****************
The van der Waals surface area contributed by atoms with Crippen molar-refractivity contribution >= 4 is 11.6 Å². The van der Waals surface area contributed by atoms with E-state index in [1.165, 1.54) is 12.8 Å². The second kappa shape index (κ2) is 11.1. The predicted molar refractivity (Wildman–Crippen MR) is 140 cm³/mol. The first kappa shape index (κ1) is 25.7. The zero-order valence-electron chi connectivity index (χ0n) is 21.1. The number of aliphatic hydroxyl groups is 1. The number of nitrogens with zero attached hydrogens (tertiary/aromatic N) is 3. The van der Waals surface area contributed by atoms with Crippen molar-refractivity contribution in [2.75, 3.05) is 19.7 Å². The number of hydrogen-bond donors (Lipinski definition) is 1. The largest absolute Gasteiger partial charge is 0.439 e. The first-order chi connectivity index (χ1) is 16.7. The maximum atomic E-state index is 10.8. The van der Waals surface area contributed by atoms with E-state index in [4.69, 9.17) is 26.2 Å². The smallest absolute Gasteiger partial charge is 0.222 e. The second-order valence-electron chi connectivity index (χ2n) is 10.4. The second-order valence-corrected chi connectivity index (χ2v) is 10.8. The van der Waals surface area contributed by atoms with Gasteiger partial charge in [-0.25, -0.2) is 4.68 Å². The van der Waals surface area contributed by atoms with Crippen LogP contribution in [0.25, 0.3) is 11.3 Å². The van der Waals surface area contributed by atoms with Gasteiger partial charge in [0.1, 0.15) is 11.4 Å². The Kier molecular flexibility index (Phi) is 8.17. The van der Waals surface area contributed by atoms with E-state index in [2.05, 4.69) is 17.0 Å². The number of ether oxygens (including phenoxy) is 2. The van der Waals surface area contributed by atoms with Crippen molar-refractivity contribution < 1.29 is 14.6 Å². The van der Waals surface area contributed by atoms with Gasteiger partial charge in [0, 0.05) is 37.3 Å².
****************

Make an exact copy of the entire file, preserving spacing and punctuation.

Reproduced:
The van der Waals surface area contributed by atoms with Crippen molar-refractivity contribution >= 4 is 11.6 Å². The van der Waals surface area contributed by atoms with E-state index in [1.165, 1.54) is 12.8 Å². The second kappa shape index (κ2) is 11.1. The predicted molar refractivity (Wildman–Crippen MR) is 140 cm³/mol. The first kappa shape index (κ1) is 25.7. The zero-order valence-electron chi connectivity index (χ0n) is 21.1. The number of aliphatic hydroxyl groups is 1. The number of nitrogens with zero attached hydrogens (tertiary/aromatic N) is 3. The van der Waals surface area contributed by atoms with Crippen molar-refractivity contribution in [2.75, 3.05) is 19.7 Å². The number of hydrogen-bond donors (Lipinski definition) is 1. The largest absolute Gasteiger partial charge is 0.439 e. The first-order chi connectivity index (χ1) is 16.7. The maximum atomic E-state index is 10.8. The van der Waals surface area contributed by atoms with E-state index in [4.69, 9.17) is 26.2 Å². The smallest absolute Gasteiger partial charge is 0.222 e. The second-order valence-electron chi connectivity index (χ2n) is 10.4. The second-order valence-corrected chi connectivity index (χ2v) is 10.8. The van der Waals surface area contributed by atoms with Gasteiger partial charge in [-0.25, -0.2) is 4.68 Å². The van der Waals surface area contributed by atoms with Crippen LogP contribution in [0.25, 0.3) is 11.3 Å². The van der Waals surface area contributed by atoms with Gasteiger partial charge in [0.1, 0.15) is 11.4 Å². The Kier molecular flexibility index (Phi) is 8.17. The van der Waals surface area contributed by atoms with E-state index in [2.05, 4.69) is 17.0 Å². The number of ether oxygens (including phenoxy) is 2. The van der Waals surface area contributed by atoms with Crippen molar-refractivity contribution < 1.29 is 14.6 Å². The van der Waals surface area contributed by atoms with Gasteiger partial charge in [0, 0.05) is 37.3 Å².